In 1932, Bill and Charlie began touring professionally with the WLS touring company as dancers, appearing with the Hoosier Hot Shots and Red Foley among others, and in 1934 secured the sponsorship of the Texas Crystals Company, a manufacturer of laxatives. The association provided the Monroes with a steady stream of radio work for over a year until competing laxative maker Crazy Water Crystals took over sponsorship of the duo while they continued working on many of the same stations.

The radio appearances made the Monroe Brothers a popular live act, which prompted the interest of RCA to recording the two. In mid-February the Monroe Brothers made their first recordings for RCA's Bluebird imprint, and went on to wax 60 sides in the following two years.

Their music at this point was firmly within …

Let's Talk About Ukes

Jake Shimabukuro: Over The Rainbow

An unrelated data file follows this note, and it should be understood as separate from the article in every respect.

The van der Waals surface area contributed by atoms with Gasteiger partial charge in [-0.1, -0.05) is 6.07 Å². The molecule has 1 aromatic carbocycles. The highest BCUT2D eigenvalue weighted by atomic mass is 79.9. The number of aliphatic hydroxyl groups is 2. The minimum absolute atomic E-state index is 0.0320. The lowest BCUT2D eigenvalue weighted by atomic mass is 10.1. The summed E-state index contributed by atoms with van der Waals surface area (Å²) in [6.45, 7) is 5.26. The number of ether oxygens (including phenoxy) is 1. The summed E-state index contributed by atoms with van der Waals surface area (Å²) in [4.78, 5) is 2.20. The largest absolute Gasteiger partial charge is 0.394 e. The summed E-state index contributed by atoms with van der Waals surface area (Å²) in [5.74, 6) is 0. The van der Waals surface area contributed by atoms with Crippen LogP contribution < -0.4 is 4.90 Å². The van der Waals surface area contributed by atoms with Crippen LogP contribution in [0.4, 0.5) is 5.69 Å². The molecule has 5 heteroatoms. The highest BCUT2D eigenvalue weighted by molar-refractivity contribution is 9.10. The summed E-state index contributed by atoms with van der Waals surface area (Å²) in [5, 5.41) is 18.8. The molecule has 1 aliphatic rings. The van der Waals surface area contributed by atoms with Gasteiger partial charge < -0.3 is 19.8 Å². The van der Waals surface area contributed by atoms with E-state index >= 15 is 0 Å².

Today I want to talk a little about the Ukulele.  I'm a mandolin and fiddle player who dabbles in acoustic guitar and banjo, so learning this little instrument wasn't terribly difficult for me.  It also helps that I have Suzuki ear training (I can hear when I've played a wrong note).  But I knew next to nothing about the history of the instrument, where it came from and how it got to be so popular.  Here's what I've learned:

The little instrument has gone from being an exotic new trend to the embodiment of kitsch since it arrived on Hawaii 125 years ago, but is currently enjoying a revival.

The instrument, with its four plastic strings and a short neck, originated in Europe and was introduced to Hawaii in 1879 when a Portuguese immigrant named Joao Fernandez jumped off the boat and started strumming and singing with his branguinha (a small guitar-like instrument, sometimes called the machete). The crowd of Hawaiians were so impres…

Resonance Requires Air-Dried Tonewood